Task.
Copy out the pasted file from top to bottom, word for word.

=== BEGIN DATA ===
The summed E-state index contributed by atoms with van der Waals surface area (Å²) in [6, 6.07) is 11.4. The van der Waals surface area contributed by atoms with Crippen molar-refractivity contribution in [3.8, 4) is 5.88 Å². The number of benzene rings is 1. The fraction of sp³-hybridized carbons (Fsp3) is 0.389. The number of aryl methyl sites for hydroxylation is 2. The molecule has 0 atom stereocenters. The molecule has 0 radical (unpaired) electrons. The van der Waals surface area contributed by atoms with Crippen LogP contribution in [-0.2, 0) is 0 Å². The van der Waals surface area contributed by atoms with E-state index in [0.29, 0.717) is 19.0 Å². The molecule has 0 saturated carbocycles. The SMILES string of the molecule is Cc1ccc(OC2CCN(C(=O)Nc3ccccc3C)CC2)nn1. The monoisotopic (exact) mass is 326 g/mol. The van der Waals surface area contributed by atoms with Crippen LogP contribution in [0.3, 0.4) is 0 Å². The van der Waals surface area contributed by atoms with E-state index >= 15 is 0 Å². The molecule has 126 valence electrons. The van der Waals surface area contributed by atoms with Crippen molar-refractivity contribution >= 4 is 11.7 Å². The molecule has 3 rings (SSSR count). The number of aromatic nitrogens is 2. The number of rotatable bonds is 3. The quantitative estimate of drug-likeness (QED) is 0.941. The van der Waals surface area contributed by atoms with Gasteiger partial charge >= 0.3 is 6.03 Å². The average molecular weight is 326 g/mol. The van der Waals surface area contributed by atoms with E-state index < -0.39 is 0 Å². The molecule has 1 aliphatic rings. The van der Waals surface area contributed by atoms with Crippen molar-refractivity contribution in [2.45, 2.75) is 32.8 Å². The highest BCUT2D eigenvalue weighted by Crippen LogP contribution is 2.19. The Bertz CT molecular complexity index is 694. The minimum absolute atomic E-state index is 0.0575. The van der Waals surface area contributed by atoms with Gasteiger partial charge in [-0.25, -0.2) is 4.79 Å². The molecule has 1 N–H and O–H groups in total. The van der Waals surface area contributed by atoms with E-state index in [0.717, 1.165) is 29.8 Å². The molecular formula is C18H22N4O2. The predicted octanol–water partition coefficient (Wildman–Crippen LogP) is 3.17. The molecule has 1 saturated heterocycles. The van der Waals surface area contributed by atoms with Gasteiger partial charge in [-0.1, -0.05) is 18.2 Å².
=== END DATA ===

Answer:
The summed E-state index contributed by atoms with van der Waals surface area (Å²) in [6, 6.07) is 11.4. The van der Waals surface area contributed by atoms with Crippen molar-refractivity contribution in [3.8, 4) is 5.88 Å². The number of benzene rings is 1. The fraction of sp³-hybridized carbons (Fsp3) is 0.389. The number of aryl methyl sites for hydroxylation is 2. The molecule has 0 atom stereocenters. The molecule has 0 radical (unpaired) electrons. The van der Waals surface area contributed by atoms with Crippen LogP contribution in [-0.2, 0) is 0 Å². The van der Waals surface area contributed by atoms with E-state index in [0.29, 0.717) is 19.0 Å². The molecule has 0 saturated carbocycles. The SMILES string of the molecule is Cc1ccc(OC2CCN(C(=O)Nc3ccccc3C)CC2)nn1. The monoisotopic (exact) mass is 326 g/mol. The van der Waals surface area contributed by atoms with Crippen LogP contribution in [0.3, 0.4) is 0 Å². The van der Waals surface area contributed by atoms with E-state index >= 15 is 0 Å². The molecule has 126 valence electrons. The van der Waals surface area contributed by atoms with Crippen molar-refractivity contribution >= 4 is 11.7 Å². The molecule has 3 rings (SSSR count). The number of aromatic nitrogens is 2. The number of rotatable bonds is 3. The quantitative estimate of drug-likeness (QED) is 0.941. The van der Waals surface area contributed by atoms with Gasteiger partial charge >= 0.3 is 6.03 Å². The average molecular weight is 326 g/mol. The van der Waals surface area contributed by atoms with E-state index < -0.39 is 0 Å². The molecule has 1 aliphatic rings. The van der Waals surface area contributed by atoms with Crippen molar-refractivity contribution in [2.45, 2.75) is 32.8 Å². The highest BCUT2D eigenvalue weighted by Crippen LogP contribution is 2.19. The Bertz CT molecular complexity index is 694. The minimum absolute atomic E-state index is 0.0575. The van der Waals surface area contributed by atoms with Gasteiger partial charge in [-0.25, -0.2) is 4.79 Å². The molecule has 1 N–H and O–H groups in total. The van der Waals surface area contributed by atoms with E-state index in [0.717, 1.165) is 29.8 Å². The molecular formula is C18H22N4O2. The predicted octanol–water partition coefficient (Wildman–Crippen LogP) is 3.17. The molecule has 1 saturated heterocycles. The van der Waals surface area contributed by atoms with Gasteiger partial charge in [-0.1, -0.05) is 18.2 Å².